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New Discovery Makes Piezoelectric Materials 25% More Efficient

Typical piezoelectric harvester setup

A new project at National Physical Laboratory in the UK aims to develop a much more efficient piezoelectric energy harvester. They found a serious glitch in current piezo devices that keeps them from giving their best at converting mechanical stress to electricity.

Despite the fact that the powers outputted by piezoelectric devices are small (per individual unit), they can be assembled in hundreds or even thousands to produce significant amounts of power from shocks coming from highways or railroads.

Today’s piezoelectric devices are typically made of a vibrating cantilever covered with a piezoelectric layer over their entire surface. However, the scientists discovered that covering the entire surface with the piezoelectric material is reducing the system’s overall conversion efficiency.¬†They proved that up to 25 percent of the unit’s potential output is lost this way.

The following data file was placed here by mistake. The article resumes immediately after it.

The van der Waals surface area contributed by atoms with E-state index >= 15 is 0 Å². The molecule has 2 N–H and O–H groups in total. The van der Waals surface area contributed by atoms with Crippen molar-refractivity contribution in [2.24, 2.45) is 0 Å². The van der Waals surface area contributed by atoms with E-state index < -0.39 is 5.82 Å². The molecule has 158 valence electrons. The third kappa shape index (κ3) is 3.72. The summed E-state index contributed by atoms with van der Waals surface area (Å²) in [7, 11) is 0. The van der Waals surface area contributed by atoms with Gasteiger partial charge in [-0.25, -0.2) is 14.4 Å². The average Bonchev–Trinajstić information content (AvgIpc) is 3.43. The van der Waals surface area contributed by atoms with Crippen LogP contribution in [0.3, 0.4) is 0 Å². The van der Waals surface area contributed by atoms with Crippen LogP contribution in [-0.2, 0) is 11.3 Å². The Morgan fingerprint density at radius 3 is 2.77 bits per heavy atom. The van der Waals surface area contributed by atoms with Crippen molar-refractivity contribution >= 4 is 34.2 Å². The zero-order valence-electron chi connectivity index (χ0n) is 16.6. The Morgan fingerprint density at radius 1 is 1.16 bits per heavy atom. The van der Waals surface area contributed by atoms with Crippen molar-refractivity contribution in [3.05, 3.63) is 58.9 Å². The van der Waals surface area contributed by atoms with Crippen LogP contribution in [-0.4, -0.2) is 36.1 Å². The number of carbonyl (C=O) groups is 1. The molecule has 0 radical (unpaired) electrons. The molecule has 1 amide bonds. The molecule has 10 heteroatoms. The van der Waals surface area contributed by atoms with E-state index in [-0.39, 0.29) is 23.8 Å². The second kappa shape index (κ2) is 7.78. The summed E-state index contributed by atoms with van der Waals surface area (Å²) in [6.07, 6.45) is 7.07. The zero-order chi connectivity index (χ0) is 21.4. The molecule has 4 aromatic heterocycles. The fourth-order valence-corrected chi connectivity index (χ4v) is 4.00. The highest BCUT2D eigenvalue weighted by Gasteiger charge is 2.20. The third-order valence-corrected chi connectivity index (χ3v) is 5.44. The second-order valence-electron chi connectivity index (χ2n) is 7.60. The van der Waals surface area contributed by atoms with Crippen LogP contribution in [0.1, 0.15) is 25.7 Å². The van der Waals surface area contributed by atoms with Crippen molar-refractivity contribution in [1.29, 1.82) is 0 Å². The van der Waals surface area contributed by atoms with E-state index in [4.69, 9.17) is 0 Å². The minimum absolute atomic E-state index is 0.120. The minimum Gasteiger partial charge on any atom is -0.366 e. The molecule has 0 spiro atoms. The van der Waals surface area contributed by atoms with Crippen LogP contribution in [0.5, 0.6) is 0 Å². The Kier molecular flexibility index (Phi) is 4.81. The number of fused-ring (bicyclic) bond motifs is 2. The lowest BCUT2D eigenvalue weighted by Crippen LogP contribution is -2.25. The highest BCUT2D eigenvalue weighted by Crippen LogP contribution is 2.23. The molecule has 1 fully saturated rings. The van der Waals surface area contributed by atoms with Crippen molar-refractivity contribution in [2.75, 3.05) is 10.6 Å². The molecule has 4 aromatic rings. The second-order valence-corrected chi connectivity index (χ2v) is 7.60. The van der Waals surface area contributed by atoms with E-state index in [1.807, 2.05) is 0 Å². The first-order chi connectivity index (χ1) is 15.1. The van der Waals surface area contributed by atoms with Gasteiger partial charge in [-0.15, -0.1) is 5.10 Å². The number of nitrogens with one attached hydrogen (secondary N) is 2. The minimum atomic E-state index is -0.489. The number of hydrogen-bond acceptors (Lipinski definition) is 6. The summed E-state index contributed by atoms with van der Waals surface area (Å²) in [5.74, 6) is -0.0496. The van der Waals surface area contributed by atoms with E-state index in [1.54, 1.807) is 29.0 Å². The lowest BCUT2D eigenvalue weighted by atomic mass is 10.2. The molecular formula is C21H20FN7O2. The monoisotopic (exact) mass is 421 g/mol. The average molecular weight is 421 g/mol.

Their conclusion was that the most efficient scheme for a piezoelectric device is to cover the cantilever for only two thirds with piezoelectric material.

Israel and several states in the U.S. have already covered areas of highways with piezoelectric materials which convert the power of passing cars into electricity to power lights and billboards. These devices are especially useful in areas where braking is used a lot.

NPL’s Markys Cain says that there’s also a huge marketing potential, as the energy harvesting market will reach $4.4 billion by 2020, from only $605 million in 2010, so anyone having a little piece of that pie will likely be successful.


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